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'Junebug': Welcome to the Rural World

By Ann Hornaday
Washington Post Staff Writer
Friday, August 26, 2005

"Interesting" is one of those kiss-of-death compliments in the movie business. It's a code word that ranks right up there with "You've done it again" as a noncommittal way to avoid saying someone's film is an abject failure.

But "Junebug" is interesting -- and in all the right ways. This deft, closely observed comic drama seems to have come out of nowhere, but in its own modest way manages to be one of the genuinely fresh discoveries of the summer, a little gem that deserves to become a big sleeper hit. Filmgoers left cold by the formulaic leftovers that are usually offered this time of year are urged to make their way quickly to "Junebug." Its deceptively small scale belies an ambitious commitment to story, character and genuine, revelatory surprise.

A cautionary tale about the dangers of romantic stereotypes, "Junebug" never traffics in stereotypes itself, even while it unapologetically, even giddily, celebrates romance. It's that rare movie whose feel-good moments seem to emanate from a human heart rather than a screenwriter's latest download from finaldraft.com.

Here, Embeth Davidtz plays Madeleine, a dealer of outsider art who travels from Chicago to North Carolina to woo a visionary painter named David Wark. (The visionary art world, as "Junebug" wittily conveys in its opening scene, is one in which things such as incarcerations and diagnoses of autism figure largely in a work's provenance.) Tagging along is her new, younger husband, George (Alessandro Nivola), whose home town is just a half-hour's drive from the artist's house. The couple combines her scouting trip with a junket home to meet George's folks, who still haven't met his bride six months after the wedding.

"Junebug" chronicles Madeleine's dual efforts to seduce Wark into signing with her gallery, as well as seduce George's mostly recalcitrant family. Neither job will be easy: Wark -- played by Frank Hoyt Taylor in an uncanny performance -- is given to extemporaneous outbursts during which he sermonizes on his unique cosmology, one that involves the Civil War, slaves, Jews and male genitalia. When Madeleine isn't commenting on how much she loves Wark's use of the scrotum in his imagery, she's back at George's family's house, where her husband has reverted to adolescent torpor, and where she must overcome his skeptical mother Peg (Celia Weston), his taciturn father Eugene (Scott Wilson) and his hostile brother, Johnny (Benjamin McKenzie, almost unrecognizable outside his stint on "The O.C."). Indeed, Madeleine's only ally in what becomes a mildly disastrous first encounter is Johnny's pregnant wife, Ashley (Amy Adams), whose nonstop questions and immediate, passionate declarations of love for her new sister-in-law recall the breathlessly innocent Frankie in "Member of the Wedding."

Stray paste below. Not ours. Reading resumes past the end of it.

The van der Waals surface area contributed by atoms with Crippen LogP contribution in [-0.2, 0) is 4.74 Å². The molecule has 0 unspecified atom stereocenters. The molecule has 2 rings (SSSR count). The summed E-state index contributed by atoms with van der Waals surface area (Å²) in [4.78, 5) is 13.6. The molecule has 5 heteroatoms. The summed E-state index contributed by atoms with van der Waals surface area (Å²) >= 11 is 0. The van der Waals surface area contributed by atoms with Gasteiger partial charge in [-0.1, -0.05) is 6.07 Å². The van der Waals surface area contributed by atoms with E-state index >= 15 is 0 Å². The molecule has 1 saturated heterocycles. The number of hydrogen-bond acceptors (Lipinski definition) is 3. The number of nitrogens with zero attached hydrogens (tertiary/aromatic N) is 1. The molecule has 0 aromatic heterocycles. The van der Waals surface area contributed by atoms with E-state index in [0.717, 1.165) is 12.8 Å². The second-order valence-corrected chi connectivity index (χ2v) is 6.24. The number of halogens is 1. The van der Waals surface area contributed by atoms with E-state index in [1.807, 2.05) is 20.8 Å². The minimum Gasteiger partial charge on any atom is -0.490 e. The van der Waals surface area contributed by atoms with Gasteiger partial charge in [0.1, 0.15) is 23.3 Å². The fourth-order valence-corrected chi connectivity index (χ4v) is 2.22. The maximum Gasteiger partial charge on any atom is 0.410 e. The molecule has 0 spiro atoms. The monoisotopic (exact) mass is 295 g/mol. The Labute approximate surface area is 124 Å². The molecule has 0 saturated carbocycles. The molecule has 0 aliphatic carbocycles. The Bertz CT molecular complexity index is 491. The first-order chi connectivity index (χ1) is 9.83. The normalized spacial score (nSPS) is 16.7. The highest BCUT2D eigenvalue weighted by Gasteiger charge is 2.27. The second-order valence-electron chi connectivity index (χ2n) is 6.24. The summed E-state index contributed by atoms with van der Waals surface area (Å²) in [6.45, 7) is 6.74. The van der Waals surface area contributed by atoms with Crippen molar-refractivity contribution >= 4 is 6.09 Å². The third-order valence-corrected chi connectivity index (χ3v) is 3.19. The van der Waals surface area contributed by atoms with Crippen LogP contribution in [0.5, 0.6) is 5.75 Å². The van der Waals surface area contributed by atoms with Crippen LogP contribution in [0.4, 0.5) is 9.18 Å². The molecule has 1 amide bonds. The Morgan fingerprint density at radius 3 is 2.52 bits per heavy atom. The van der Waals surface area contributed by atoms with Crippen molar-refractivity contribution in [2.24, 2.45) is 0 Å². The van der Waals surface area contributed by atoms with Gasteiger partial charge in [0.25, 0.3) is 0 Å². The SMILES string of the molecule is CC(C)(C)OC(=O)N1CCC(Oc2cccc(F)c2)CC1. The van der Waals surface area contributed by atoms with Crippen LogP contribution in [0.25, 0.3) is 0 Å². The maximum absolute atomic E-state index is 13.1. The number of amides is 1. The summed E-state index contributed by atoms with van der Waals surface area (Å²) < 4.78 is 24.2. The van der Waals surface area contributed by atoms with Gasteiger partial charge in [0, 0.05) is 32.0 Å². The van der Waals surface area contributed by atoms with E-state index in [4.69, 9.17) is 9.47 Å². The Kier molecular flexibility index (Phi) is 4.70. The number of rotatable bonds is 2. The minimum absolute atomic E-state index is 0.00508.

Among the many, many felicities in "Junebug," chief is Adams's radiant portrayal of Ashley, who at first looks like she might be the target of the filmmakers' ridicule but who soon becomes the movie's deeply humanist heart. (This is a captivating breakout performance for Adams, who might be familiar to viewers for supporting roles in "Catch Me if You Can" and "The Wedding Date.")

Indeed, writer Angus MacLachlan and director Phil Morrison -- both first-timers -- reveal an admirable degree of control in a movie that, while playing with ideas of authenticity, sentimentality and condescension, never take those notions down predictable paths. For example, Madeleine, with her brisk British accent and double-cheek-kissing ways, could easily be portrayed as a patronizing urban sophisticate, a chic cultural tourist at sea among the rubes. Instead, the filmmakers give the character her full due, allowing Madeleine to make her share of mistakes, but also making her unexpectedly sympathetic and sincere.

And that's true of just about everyone and everything in "Junebug," in which characters -- not caricatures -- make good faith, if limited, efforts to understand each other. As often as not, those encounters result in considerable humor, not at anyone's expense, but at the recollection many viewers will have at having to surmount similar emotional barriers. Morrison, who is from North Carolina, filmed "Junebug" on location there, and the movie is suffused with the sense of place, language and culture that might be called the cinematic equivalent of a wine's terroir . The crises, when they come, are sharp and swift, with each word, gesture and glance meaning something important and real; there's not a piece of dialogue or a scene that doesn't ring true.

And when those crises come, the audience will care a lot about these people, because MacLachlan and Morrison have done such a thorough, compassionate job of giving them their full measure. "Junebug" takes you on an absorbing trip down back roads and hollers you've never visited before, and somehow, despite some grave setbacks, the wheels never come off. It's a quiet, funny, moving triumph, the kind of movie that gives "interesting" a good name.

Junebug (107 minutes, at area theaters) is rated R for sexual content and profanity.

© 2005 The Washington Post Company